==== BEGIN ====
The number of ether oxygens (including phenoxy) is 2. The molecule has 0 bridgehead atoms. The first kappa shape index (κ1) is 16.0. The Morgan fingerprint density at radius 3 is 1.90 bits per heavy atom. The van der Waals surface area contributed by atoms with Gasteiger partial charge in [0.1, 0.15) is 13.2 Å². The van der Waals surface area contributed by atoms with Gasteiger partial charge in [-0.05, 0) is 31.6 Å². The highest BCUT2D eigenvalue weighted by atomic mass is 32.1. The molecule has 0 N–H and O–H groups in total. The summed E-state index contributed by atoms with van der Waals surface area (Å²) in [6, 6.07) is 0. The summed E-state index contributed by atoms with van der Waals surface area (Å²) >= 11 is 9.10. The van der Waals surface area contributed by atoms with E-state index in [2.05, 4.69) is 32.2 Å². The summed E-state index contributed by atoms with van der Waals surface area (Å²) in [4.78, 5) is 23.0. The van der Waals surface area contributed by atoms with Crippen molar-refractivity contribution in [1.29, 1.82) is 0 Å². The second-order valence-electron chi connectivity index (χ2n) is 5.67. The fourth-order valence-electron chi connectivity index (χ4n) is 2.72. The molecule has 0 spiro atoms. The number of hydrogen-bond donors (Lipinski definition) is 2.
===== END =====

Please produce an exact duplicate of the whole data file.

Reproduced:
The number of ether oxygens (including phenoxy) is 2. The molecule has 0 bridgehead atoms. The first kappa shape index (κ1) is 16.0. The Morgan fingerprint density at radius 3 is 1.90 bits per heavy atom. The van der Waals surface area contributed by atoms with Gasteiger partial charge in [0.1, 0.15) is 13.2 Å². The van der Waals surface area contributed by atoms with Gasteiger partial charge in [-0.05, 0) is 31.6 Å². The highest BCUT2D eigenvalue weighted by atomic mass is 32.1. The molecule has 0 N–H and O–H groups in total. The summed E-state index contributed by atoms with van der Waals surface area (Å²) in [6, 6.07) is 0. The summed E-state index contributed by atoms with van der Waals surface area (Å²) >= 11 is 9.10. The van der Waals surface area contributed by atoms with E-state index in [2.05, 4.69) is 32.2 Å². The summed E-state index contributed by atoms with van der Waals surface area (Å²) in [4.78, 5) is 23.0. The van der Waals surface area contributed by atoms with Crippen molar-refractivity contribution in [1.29, 1.82) is 0 Å². The second-order valence-electron chi connectivity index (χ2n) is 5.67. The fourth-order valence-electron chi connectivity index (χ4n) is 2.72. The molecule has 0 spiro atoms. The number of hydrogen-bond donors (Lipinski definition) is 2.